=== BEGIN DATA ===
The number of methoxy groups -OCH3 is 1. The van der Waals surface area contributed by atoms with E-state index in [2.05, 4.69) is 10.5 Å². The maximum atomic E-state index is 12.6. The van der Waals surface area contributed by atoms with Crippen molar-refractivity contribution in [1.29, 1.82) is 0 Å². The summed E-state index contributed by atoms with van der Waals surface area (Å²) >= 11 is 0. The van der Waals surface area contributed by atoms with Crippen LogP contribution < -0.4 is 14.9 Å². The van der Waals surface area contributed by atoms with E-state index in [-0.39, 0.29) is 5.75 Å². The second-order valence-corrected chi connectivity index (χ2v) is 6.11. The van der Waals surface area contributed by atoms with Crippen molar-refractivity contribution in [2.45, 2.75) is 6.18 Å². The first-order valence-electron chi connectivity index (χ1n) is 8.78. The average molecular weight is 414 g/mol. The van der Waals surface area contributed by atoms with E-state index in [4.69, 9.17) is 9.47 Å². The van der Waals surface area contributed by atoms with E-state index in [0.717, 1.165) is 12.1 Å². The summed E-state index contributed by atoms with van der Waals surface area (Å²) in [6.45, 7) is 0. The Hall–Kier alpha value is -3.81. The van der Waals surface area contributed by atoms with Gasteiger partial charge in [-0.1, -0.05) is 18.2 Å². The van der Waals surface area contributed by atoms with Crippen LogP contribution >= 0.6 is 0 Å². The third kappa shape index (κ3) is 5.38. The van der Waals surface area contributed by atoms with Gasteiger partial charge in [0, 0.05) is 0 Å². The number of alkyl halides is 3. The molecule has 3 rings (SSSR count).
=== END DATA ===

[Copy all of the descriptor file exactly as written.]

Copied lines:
The number of methoxy groups -OCH3 is 1. The van der Waals surface area contributed by atoms with E-state index in [2.05, 4.69) is 10.5 Å². The maximum atomic E-state index is 12.6. The van der Waals surface area contributed by atoms with Crippen molar-refractivity contribution in [1.29, 1.82) is 0 Å². The summed E-state index contributed by atoms with van der Waals surface area (Å²) >= 11 is 0. The van der Waals surface area contributed by atoms with Crippen LogP contribution < -0.4 is 14.9 Å². The van der Waals surface area contributed by atoms with E-state index in [-0.39, 0.29) is 5.75 Å². The second-order valence-corrected chi connectivity index (χ2v) is 6.11. The van der Waals surface area contributed by atoms with Crippen molar-refractivity contribution in [2.45, 2.75) is 6.18 Å². The first-order valence-electron chi connectivity index (χ1n) is 8.78. The average molecular weight is 414 g/mol. The van der Waals surface area contributed by atoms with E-state index in [4.69, 9.17) is 9.47 Å². The van der Waals surface area contributed by atoms with E-state index in [0.717, 1.165) is 12.1 Å². The summed E-state index contributed by atoms with van der Waals surface area (Å²) in [6.45, 7) is 0. The Hall–Kier alpha value is -3.81. The van der Waals surface area contributed by atoms with Gasteiger partial charge in [-0.1, -0.05) is 18.2 Å². The van der Waals surface area contributed by atoms with Crippen LogP contribution >= 0.6 is 0 Å². The third kappa shape index (κ3) is 5.38. The van der Waals surface area contributed by atoms with Gasteiger partial charge in [0, 0.05) is 0 Å². The number of alkyl halides is 3. The molecule has 3 rings (SSSR count).